Masking Confusion: CDC and States Do About-Face on Masks

Sarah E. Pawlicki and James B. Yates

mask with question mark being held at arm's length   On May 13, 2021, President Joe Biden announced the CDC was revising its guidance, saying that fully vaccinated people no longer need to wear a mask, either indoors or outdoors. Specifically, the new CDC guidance states that fully vaccinated individuals may resume activities as normal prior to the pandemic. A person is considered fully vaccinated if it has been at least 14 days since the person had the second dose of the Pfizer or Moderna vaccines or the only dose of the Johnson & Johnson vaccine. The CDC also announced that fully vaccinated individuals do not need to wear a mask or practice social distancing in public unless required to by federal, state or local guidelines. For example, masks still are required in healthcare settings and on public transportation.

Ohio Mask Mandate

   Ohio Governor Mike DeWine announced the next day that Ohio also would be following the CDC’s guidance effective immediately. This caused some confusion because just two days earlier, Governor DeWine announced that all of Ohio’s public health orders would end on June 2, 2021. On May 17, 2021, an amended public health order was issued indicating that all fully vaccinated individuals “can resume activities without wearing a mask;” however, masks must be worn on all public transportation. Unvaccinated individuals must continue to wear face masks and practice social distancing. The amended public health order is effective until June 2, 2021, when most COVID-19 related health orders will be rescinded.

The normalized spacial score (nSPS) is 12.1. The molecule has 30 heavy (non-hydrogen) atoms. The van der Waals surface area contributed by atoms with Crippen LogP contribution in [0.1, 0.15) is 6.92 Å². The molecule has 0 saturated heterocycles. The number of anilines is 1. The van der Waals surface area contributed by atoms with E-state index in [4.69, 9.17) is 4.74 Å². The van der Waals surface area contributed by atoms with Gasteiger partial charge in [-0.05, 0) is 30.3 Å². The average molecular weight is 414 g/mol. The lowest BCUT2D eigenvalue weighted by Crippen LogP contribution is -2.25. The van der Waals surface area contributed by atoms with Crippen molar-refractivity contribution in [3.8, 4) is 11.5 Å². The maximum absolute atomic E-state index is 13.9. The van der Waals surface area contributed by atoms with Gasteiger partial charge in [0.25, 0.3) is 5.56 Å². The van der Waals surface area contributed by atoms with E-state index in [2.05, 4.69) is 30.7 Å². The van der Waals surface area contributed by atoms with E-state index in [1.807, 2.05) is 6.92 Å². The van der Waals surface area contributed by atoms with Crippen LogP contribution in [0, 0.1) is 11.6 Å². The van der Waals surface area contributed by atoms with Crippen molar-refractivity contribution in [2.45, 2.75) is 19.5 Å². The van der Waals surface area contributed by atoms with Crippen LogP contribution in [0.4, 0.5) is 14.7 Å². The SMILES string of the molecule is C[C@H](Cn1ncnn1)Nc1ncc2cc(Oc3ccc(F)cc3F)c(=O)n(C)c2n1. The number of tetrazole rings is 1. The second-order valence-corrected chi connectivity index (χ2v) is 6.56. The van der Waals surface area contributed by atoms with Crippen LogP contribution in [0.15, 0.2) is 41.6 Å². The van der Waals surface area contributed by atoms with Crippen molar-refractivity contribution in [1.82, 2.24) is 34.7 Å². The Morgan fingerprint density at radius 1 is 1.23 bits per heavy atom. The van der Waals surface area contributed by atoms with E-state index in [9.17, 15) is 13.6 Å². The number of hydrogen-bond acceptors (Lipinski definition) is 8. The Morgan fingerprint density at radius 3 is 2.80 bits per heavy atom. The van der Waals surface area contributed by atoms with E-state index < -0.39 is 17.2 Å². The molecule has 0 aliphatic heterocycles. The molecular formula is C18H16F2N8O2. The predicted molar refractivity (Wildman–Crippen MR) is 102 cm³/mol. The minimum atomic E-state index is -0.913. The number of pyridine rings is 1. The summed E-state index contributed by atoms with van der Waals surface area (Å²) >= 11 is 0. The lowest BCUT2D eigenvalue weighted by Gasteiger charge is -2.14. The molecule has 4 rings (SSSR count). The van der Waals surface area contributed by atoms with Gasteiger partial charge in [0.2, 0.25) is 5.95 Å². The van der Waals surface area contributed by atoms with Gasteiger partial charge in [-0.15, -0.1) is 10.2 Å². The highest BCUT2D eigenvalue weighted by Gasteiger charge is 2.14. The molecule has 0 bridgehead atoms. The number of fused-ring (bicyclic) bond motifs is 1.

Michigan Mask Mandate

   Michigan Governor Gretchen Whitmer also responded to the CDC guidance and eliminated the outdoor mask mandate for all individuals and all other mask mandates for fully vaccinated individuals effective May 15, 2021, at 9:00 a.m. Unvaccinated individuals will continue to need to wear masks indoors until July 1, 2021. 

OSHA Guidance

   Finally, OSHA also has indicated that employers should follow CDC guidance with regard to masking and announced that it is in the process of updating its website to reflect the CDC’s guidance. The CDC, individual states and OSHA have all confirmed that employers and businesses may maintain their own requirements with regard to wearing facial coverings. Therefore, if a business chooses to continue a mask mandate, it may do so and individuals may choose to continue to wear masks. 

   As with most things related to COVID-19 (a.k.a. coronavirus), information and guidance changes rapidly. The information in this article is believed to be accurate as of 10:00 a.m. May 18, 2021. Additional updates will be provided as necessary. In the meantime, it will be nice to see smiling faces again! 

  Should you have any questions regarding how the mask mandates may affect your business, please contact Ms. Pawlicki or Mr. Yates. 



   At the date of publication, the above information was correct. It is quite possible the information above has changed as COVID-19 is a rapidly evolving situation. 

   The article in this publication has been prepared by Eastman & Smith Ltd. for informational purposes only and should not be considered legal advice. This information is not intended to create, and receipt of it does not constitute, an attorney/client relationship.